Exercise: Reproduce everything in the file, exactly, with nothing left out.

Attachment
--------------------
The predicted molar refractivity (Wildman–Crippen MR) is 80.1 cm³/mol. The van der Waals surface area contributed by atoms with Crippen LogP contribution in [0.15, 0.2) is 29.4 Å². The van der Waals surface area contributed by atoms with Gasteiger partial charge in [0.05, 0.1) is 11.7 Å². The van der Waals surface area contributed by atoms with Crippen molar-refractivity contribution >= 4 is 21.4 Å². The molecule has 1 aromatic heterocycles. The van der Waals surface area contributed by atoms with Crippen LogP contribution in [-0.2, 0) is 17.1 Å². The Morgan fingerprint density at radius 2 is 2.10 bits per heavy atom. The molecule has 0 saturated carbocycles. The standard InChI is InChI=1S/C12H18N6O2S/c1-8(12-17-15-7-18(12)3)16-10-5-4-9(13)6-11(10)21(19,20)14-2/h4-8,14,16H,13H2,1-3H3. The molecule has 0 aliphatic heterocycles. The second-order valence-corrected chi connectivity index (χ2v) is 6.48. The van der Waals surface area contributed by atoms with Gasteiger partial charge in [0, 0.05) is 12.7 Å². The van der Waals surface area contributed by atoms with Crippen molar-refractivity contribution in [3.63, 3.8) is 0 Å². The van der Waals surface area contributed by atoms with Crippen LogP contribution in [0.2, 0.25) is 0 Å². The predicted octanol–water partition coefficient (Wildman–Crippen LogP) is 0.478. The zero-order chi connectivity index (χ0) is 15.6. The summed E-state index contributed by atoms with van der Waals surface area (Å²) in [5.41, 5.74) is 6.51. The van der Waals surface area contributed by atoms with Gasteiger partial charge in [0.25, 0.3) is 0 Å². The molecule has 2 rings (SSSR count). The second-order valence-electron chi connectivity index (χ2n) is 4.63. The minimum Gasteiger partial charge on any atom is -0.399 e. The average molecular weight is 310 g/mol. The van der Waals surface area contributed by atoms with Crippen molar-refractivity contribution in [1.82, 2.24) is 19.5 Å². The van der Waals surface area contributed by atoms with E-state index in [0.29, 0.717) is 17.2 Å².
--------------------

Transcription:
The predicted molar refractivity (Wildman–Crippen MR) is 80.1 cm³/mol. The van der Waals surface area contributed by atoms with Crippen LogP contribution in [0.15, 0.2) is 29.4 Å². The van der Waals surface area contributed by atoms with Gasteiger partial charge in [0.05, 0.1) is 11.7 Å². The van der Waals surface area contributed by atoms with Crippen molar-refractivity contribution >= 4 is 21.4 Å². The molecule has 1 aromatic heterocycles. The van der Waals surface area contributed by atoms with Crippen LogP contribution in [-0.2, 0) is 17.1 Å². The Morgan fingerprint density at radius 2 is 2.10 bits per heavy atom. The molecule has 0 saturated carbocycles. The standard InChI is InChI=1S/C12H18N6O2S/c1-8(12-17-15-7-18(12)3)16-10-5-4-9(13)6-11(10)21(19,20)14-2/h4-8,14,16H,13H2,1-3H3. The molecule has 0 aliphatic heterocycles. The second-order valence-corrected chi connectivity index (χ2v) is 6.48. The van der Waals surface area contributed by atoms with Gasteiger partial charge in [0, 0.05) is 12.7 Å². The van der Waals surface area contributed by atoms with Crippen molar-refractivity contribution in [3.63, 3.8) is 0 Å². The van der Waals surface area contributed by atoms with Crippen LogP contribution in [0.2, 0.25) is 0 Å². The predicted octanol–water partition coefficient (Wildman–Crippen LogP) is 0.478. The zero-order chi connectivity index (χ0) is 15.6. The summed E-state index contributed by atoms with van der Waals surface area (Å²) in [5.41, 5.74) is 6.51. The van der Waals surface area contributed by atoms with Gasteiger partial charge in [0.25, 0.3) is 0 Å². The molecule has 2 rings (SSSR count). The second-order valence-electron chi connectivity index (χ2n) is 4.63. The minimum Gasteiger partial charge on any atom is -0.399 e. The average molecular weight is 310 g/mol. The van der Waals surface area contributed by atoms with Crippen molar-refractivity contribution in [1.82, 2.24) is 19.5 Å². The van der Waals surface area contributed by atoms with E-state index in [0.29, 0.717) is 17.2 Å².